Mandi, March 28
The researchers of the Indian Institute of Technology, Mandi, have produced new photocatalyst that converts plastic to hydrogen and other useful products.
The researchers have developed a method that can transform plastic into hydrogen when exposed to light. The researchers said that the generation of hydrogen from plastics is particularly useful because the gas is considered the most practical non-polluting fuel of the future.
Dr Prem Fexil Siril, Professor, School of Basic Sciences, IIT Mandi, said that “Plastics, most of which are derived from petroleum, are not bio-degradable, which cannot be easily broken down into harmless products. It is said that most of the 4.9 billion tonnes of plastics ever produced would end up in landfills, threatening human health and the environment.”
The research was led by Dr Prem Fexil Siril, and Dr Aditi Halder, Associate Professor, School of Basic Sciences, IIT Mandi, and co-authored by their Ph.D. scholars, Rituporn Gogoi, Astha Singh, Vedasree Moutam, Lalita Sharma and Kajal Sharma.
“We first ascertained the photocatalytic activity of our catalyst by seeing its action on methyl orange, whose colour change from orange to colourless showed the extent to which our catalyst was able to degrade it,” said Dr Fexil Siril.
“The researchers found there was 100 per cent degradation within four hours when they used a catalyst in which about 4 per cent weight iron oxide was present in the polypyrrole matrix. The researchers then tested this catalyst on polylactic acid (PLA), a plastic that is extensively used in food packaging, textiles, medical articles and cosmetics. The team found that hydrogen was evolved during the breakdown of PLA when the catalyst was exposed to visible light,” he added.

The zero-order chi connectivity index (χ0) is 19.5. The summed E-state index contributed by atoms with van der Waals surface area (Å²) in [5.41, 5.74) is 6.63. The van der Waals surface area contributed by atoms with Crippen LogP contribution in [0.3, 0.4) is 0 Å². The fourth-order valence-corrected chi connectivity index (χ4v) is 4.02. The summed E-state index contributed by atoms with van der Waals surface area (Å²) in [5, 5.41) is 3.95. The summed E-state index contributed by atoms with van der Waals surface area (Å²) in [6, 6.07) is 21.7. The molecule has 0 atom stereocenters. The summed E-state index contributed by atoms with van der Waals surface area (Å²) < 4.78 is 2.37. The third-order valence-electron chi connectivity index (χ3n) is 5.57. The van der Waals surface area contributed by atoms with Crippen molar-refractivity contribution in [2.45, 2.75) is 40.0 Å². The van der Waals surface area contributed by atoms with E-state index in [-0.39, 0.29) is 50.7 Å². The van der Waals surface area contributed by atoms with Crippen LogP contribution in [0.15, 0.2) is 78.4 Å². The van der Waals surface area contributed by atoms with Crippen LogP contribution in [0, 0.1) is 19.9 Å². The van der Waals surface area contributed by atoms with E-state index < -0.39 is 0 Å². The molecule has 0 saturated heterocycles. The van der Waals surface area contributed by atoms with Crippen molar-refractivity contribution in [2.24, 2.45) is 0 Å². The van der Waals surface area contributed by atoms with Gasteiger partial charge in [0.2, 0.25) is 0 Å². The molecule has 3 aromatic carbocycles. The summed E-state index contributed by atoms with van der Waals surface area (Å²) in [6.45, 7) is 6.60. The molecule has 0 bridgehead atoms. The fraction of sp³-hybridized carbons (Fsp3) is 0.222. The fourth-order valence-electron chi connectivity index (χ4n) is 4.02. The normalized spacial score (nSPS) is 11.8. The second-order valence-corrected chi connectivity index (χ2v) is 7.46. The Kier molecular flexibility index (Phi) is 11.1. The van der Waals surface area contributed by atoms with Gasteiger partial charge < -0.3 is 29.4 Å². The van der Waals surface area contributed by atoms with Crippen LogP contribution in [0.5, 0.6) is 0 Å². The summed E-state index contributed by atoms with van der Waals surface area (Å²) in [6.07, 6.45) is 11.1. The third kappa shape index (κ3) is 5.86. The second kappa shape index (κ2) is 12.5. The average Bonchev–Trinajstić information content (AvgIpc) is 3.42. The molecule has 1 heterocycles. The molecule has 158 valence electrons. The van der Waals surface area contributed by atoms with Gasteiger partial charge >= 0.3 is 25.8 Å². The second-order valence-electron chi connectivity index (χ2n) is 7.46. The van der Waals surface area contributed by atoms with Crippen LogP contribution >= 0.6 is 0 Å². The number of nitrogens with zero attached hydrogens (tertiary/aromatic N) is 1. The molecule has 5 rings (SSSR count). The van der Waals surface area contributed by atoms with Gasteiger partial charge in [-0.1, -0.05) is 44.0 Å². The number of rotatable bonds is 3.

“While the generation of hydrogen is good in itself, we are even more excited about the absence of carbon dioxide,” he said. “While most other photocatalysts that have been developed for hydrogen generation from plastics release greenhouse gas as a by-product, the IIT Mandi catalyst did not but instead co-produced useful chemicals such as lactic acid, formic acid and acetic acid,” he said.
“The use of the photocatalyst does not stop with plastic treatment. It can also be used for photoreforming of food waste and other biomass and also for breaking down pollutants in water. The interesting heterojunction properties of nano iron oxide and polypyrrole offer scope for the development of new catalysts for energy production and environmental applications” he remarked.
Need of the hour
Plastics are not bio-degradable. Fuelled by the need to prevent runaway plastic pollution, IIT Mandi researchers are developing methods that can transform plastic into useful chemicals. — Dr Prem Fexil Siril, professor, IIT